What did Coca-Cola have to do with LSU’s national championship win? Is it possible that what helped the Louisiana State University Tigers beat Clemson’s football team in 2020 was “Tiger Juice” — a sports drink from Coke’s “Powerade Command Center” — personalized to the needs of each athlete? The jury is still out.
What’s undisputed, however, is that Coca-Cola’s investment in a sophisticated sports drink dispenser powered by a digital platform is paying off. “It allows Coke to collect the consumer data required for marketing and to create value through personalization,” says Darden Professor Raj Venkatesan, an expert in customer relationship management, mobile marketing, and marketing metrics and analytics. “It also helps drive innovation and growth.”
Based on insights from the Powerade Command Center first piloted at LSU, Coca-Cola was able to expand its Powerade product lineup for the first time in over a decade with the launch of Powerade Ultra and Powerade Power Water.
“Coca-Cola didn’t get to the Powerade Command Center overnight,” says Venkatesan. “It was a function of using a methodical road map for including AI in their marketing strategy.”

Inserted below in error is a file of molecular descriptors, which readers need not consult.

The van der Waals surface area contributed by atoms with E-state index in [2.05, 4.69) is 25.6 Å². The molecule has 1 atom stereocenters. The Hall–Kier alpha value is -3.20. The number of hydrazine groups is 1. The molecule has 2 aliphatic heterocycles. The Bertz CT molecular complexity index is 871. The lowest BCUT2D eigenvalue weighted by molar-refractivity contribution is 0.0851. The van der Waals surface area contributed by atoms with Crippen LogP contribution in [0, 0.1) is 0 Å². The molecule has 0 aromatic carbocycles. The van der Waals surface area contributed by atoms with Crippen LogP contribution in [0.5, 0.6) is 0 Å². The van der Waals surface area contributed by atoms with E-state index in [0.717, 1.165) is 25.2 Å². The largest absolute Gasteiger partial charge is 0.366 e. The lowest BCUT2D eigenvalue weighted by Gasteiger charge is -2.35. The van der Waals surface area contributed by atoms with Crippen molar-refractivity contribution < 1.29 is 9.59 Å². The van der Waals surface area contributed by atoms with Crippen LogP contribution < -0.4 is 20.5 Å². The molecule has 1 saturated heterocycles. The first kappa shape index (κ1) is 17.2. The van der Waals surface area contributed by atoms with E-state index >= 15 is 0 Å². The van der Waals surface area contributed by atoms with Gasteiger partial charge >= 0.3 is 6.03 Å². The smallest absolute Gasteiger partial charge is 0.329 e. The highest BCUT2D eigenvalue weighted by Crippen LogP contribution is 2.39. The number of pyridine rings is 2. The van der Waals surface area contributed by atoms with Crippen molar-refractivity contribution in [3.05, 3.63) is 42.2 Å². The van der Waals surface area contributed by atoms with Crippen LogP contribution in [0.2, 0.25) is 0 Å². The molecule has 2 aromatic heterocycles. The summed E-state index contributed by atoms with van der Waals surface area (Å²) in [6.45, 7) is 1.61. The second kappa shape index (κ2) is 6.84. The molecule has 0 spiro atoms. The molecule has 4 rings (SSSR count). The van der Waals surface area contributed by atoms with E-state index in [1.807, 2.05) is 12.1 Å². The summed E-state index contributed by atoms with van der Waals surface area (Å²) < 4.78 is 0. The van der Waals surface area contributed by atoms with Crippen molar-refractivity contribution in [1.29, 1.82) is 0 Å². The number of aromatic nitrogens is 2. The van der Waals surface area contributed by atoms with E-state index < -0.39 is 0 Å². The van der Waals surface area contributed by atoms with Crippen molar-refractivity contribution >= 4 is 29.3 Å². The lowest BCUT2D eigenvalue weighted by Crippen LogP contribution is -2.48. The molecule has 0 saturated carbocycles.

Having studied brands like Coca-Cola, Venkatesan and his collaborator Jim Lecinski of Northwestern University’s Kellogg School of Business developed a framework to help marketing professionals in any industry build AI and machine learning into their organizations’ marketing toolkits. Venkatesan and Lecinski describe their framework in a book they’ve co-written, The AI Marketing Canvas: A Five-Stage Road Map to Implementing Artificial Intelligence in Marketing, from Stanford University Press.1
The Changing Face of Marketing
The Coca-Cola example reflects the new reality: To get closer to customers and to create better, more personalized customer engagement, companies across industries have to figure out how to leverage technology such as artificial intelligence (AI) and machine learning.